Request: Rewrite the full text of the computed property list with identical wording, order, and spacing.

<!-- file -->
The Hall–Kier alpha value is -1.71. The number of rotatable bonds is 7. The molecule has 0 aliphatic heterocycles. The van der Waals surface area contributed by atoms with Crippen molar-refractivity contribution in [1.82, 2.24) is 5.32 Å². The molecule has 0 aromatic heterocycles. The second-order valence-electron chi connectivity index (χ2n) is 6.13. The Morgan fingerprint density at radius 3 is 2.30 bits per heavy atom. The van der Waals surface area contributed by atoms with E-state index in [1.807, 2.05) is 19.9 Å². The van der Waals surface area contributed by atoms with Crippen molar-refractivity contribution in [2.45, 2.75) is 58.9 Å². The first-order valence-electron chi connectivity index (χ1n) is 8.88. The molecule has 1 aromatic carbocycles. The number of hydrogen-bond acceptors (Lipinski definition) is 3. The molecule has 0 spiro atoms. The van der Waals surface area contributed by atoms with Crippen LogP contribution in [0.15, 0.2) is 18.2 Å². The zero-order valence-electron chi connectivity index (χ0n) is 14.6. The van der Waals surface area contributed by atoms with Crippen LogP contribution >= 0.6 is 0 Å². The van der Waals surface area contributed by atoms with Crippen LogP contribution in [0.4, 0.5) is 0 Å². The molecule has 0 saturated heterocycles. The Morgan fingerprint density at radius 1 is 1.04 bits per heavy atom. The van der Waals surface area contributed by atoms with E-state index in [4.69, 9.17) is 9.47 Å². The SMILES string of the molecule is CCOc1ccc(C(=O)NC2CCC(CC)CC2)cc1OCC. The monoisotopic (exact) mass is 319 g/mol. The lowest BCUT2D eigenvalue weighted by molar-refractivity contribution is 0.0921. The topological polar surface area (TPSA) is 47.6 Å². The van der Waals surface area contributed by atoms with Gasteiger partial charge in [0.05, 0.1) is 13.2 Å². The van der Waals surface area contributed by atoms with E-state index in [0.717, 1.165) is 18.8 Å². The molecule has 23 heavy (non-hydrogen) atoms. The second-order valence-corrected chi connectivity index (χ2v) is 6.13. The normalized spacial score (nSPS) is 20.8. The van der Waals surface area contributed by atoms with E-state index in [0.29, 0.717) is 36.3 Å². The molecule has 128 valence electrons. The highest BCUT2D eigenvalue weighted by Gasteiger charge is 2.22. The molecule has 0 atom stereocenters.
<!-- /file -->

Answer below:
The Hall–Kier alpha value is -1.71. The number of rotatable bonds is 7. The molecule has 0 aliphatic heterocycles. The van der Waals surface area contributed by atoms with Crippen molar-refractivity contribution in [1.82, 2.24) is 5.32 Å². The molecule has 0 aromatic heterocycles. The second-order valence-electron chi connectivity index (χ2n) is 6.13. The Morgan fingerprint density at radius 3 is 2.30 bits per heavy atom. The van der Waals surface area contributed by atoms with E-state index in [1.807, 2.05) is 19.9 Å². The van der Waals surface area contributed by atoms with Crippen molar-refractivity contribution in [2.45, 2.75) is 58.9 Å². The first-order valence-electron chi connectivity index (χ1n) is 8.88. The molecule has 1 aromatic carbocycles. The number of hydrogen-bond acceptors (Lipinski definition) is 3. The molecule has 0 spiro atoms. The van der Waals surface area contributed by atoms with Crippen LogP contribution in [0.15, 0.2) is 18.2 Å². The zero-order valence-electron chi connectivity index (χ0n) is 14.6. The van der Waals surface area contributed by atoms with Crippen LogP contribution >= 0.6 is 0 Å². The van der Waals surface area contributed by atoms with Crippen LogP contribution in [0.4, 0.5) is 0 Å². The molecule has 0 saturated heterocycles. The Morgan fingerprint density at radius 1 is 1.04 bits per heavy atom. The van der Waals surface area contributed by atoms with E-state index in [4.69, 9.17) is 9.47 Å². The SMILES string of the molecule is CCOc1ccc(C(=O)NC2CCC(CC)CC2)cc1OCC. The monoisotopic (exact) mass is 319 g/mol. The lowest BCUT2D eigenvalue weighted by molar-refractivity contribution is 0.0921. The topological polar surface area (TPSA) is 47.6 Å². The van der Waals surface area contributed by atoms with Gasteiger partial charge in [0.05, 0.1) is 13.2 Å². The van der Waals surface area contributed by atoms with E-state index in [0.717, 1.165) is 18.8 Å². The molecule has 23 heavy (non-hydrogen) atoms. The second-order valence-corrected chi connectivity index (χ2v) is 6.13. The normalized spacial score (nSPS) is 20.8. The van der Waals surface area contributed by atoms with E-state index in [0.29, 0.717) is 36.3 Å². The molecule has 128 valence electrons. The highest BCUT2D eigenvalue weighted by Gasteiger charge is 2.22. The molecule has 0 atom stereocenters.